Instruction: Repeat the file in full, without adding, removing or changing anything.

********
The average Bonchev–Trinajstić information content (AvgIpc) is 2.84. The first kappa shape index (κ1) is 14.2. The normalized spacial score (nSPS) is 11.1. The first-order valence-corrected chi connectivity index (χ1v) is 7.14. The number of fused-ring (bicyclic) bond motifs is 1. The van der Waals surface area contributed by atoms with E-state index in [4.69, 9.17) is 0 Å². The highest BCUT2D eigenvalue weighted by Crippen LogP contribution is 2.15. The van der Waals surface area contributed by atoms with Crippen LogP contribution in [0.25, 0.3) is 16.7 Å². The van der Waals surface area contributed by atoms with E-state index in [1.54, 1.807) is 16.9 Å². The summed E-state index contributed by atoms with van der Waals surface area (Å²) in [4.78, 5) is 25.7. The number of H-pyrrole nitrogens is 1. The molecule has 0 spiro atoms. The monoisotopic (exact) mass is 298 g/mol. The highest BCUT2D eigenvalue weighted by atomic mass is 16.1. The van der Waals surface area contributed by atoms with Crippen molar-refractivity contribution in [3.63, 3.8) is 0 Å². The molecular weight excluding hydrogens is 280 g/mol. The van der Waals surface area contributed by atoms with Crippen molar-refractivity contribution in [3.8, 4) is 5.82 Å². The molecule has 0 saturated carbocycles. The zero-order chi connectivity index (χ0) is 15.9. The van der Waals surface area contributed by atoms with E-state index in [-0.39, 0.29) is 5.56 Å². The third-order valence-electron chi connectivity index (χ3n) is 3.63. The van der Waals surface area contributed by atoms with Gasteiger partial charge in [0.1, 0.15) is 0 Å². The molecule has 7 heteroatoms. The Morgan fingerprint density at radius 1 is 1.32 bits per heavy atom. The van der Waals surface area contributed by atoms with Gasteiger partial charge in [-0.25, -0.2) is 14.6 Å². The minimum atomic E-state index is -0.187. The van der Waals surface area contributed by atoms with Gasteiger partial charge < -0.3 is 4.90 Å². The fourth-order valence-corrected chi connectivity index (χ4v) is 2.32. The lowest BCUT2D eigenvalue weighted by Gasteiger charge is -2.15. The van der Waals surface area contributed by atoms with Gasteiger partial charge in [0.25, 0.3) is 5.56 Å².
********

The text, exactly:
The average Bonchev–Trinajstić information content (AvgIpc) is 2.84. The first kappa shape index (κ1) is 14.2. The normalized spacial score (nSPS) is 11.1. The first-order valence-corrected chi connectivity index (χ1v) is 7.14. The number of fused-ring (bicyclic) bond motifs is 1. The van der Waals surface area contributed by atoms with E-state index in [4.69, 9.17) is 0 Å². The highest BCUT2D eigenvalue weighted by Crippen LogP contribution is 2.15. The van der Waals surface area contributed by atoms with Crippen LogP contribution in [0.25, 0.3) is 16.7 Å². The van der Waals surface area contributed by atoms with E-state index in [1.54, 1.807) is 16.9 Å². The summed E-state index contributed by atoms with van der Waals surface area (Å²) in [4.78, 5) is 25.7. The number of H-pyrrole nitrogens is 1. The molecule has 0 spiro atoms. The monoisotopic (exact) mass is 298 g/mol. The highest BCUT2D eigenvalue weighted by atomic mass is 16.1. The van der Waals surface area contributed by atoms with Crippen molar-refractivity contribution in [3.63, 3.8) is 0 Å². The molecular weight excluding hydrogens is 280 g/mol. The van der Waals surface area contributed by atoms with Crippen molar-refractivity contribution in [3.8, 4) is 5.82 Å². The molecule has 0 saturated carbocycles. The zero-order chi connectivity index (χ0) is 15.9. The van der Waals surface area contributed by atoms with E-state index in [-0.39, 0.29) is 5.56 Å². The third-order valence-electron chi connectivity index (χ3n) is 3.63. The van der Waals surface area contributed by atoms with Gasteiger partial charge in [0.1, 0.15) is 0 Å². The molecule has 7 heteroatoms. The Morgan fingerprint density at radius 1 is 1.32 bits per heavy atom. The van der Waals surface area contributed by atoms with Gasteiger partial charge in [-0.25, -0.2) is 14.6 Å². The minimum atomic E-state index is -0.187. The van der Waals surface area contributed by atoms with Gasteiger partial charge < -0.3 is 4.90 Å². The fourth-order valence-corrected chi connectivity index (χ4v) is 2.32. The lowest BCUT2D eigenvalue weighted by Gasteiger charge is -2.15. The van der Waals surface area contributed by atoms with Gasteiger partial charge in [0.25, 0.3) is 5.56 Å².